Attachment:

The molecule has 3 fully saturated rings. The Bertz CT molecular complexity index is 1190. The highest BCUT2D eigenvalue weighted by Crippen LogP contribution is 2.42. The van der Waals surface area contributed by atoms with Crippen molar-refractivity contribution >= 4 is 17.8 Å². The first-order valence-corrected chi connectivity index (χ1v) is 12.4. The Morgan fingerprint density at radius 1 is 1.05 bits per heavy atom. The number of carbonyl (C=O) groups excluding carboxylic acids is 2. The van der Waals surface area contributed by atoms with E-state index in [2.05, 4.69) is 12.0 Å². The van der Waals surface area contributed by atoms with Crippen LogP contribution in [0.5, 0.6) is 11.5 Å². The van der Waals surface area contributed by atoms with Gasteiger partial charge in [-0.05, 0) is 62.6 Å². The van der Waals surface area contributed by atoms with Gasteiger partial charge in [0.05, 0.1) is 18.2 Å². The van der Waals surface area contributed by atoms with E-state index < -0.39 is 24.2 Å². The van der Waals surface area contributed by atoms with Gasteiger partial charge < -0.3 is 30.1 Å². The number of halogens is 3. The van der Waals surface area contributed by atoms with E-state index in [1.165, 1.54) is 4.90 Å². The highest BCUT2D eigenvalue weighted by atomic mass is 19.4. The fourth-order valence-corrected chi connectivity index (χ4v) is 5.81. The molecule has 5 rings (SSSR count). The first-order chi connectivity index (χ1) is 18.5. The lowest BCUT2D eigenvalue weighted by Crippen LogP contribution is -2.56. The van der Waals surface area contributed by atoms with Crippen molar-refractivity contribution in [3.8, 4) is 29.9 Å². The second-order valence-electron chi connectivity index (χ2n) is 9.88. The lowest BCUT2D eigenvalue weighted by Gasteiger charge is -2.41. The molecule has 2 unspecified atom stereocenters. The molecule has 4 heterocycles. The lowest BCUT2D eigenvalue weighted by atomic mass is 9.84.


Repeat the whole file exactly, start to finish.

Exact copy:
The molecule has 3 fully saturated rings. The Bertz CT molecular complexity index is 1190. The highest BCUT2D eigenvalue weighted by Crippen LogP contribution is 2.42. The van der Waals surface area contributed by atoms with Crippen molar-refractivity contribution >= 4 is 17.8 Å². The first-order valence-corrected chi connectivity index (χ1v) is 12.4. The Morgan fingerprint density at radius 1 is 1.05 bits per heavy atom. The number of carbonyl (C=O) groups excluding carboxylic acids is 2. The van der Waals surface area contributed by atoms with E-state index in [2.05, 4.69) is 12.0 Å². The van der Waals surface area contributed by atoms with Crippen LogP contribution in [0.5, 0.6) is 11.5 Å². The van der Waals surface area contributed by atoms with Gasteiger partial charge in [-0.05, 0) is 62.6 Å². The van der Waals surface area contributed by atoms with Gasteiger partial charge in [0.05, 0.1) is 18.2 Å². The van der Waals surface area contributed by atoms with E-state index < -0.39 is 24.2 Å². The van der Waals surface area contributed by atoms with Gasteiger partial charge < -0.3 is 30.1 Å². The number of halogens is 3. The van der Waals surface area contributed by atoms with E-state index in [1.165, 1.54) is 4.90 Å². The highest BCUT2D eigenvalue weighted by atomic mass is 19.4. The fourth-order valence-corrected chi connectivity index (χ4v) is 5.81. The molecule has 5 rings (SSSR count). The first-order chi connectivity index (χ1) is 18.5. The lowest BCUT2D eigenvalue weighted by Crippen LogP contribution is -2.56. The van der Waals surface area contributed by atoms with Crippen molar-refractivity contribution in [3.8, 4) is 29.9 Å². The second-order valence-electron chi connectivity index (χ2n) is 9.88. The lowest BCUT2D eigenvalue weighted by Gasteiger charge is -2.41. The molecule has 2 unspecified atom stereocenters. The molecule has 4 heterocycles. The lowest BCUT2D eigenvalue weighted by atomic mass is 9.84.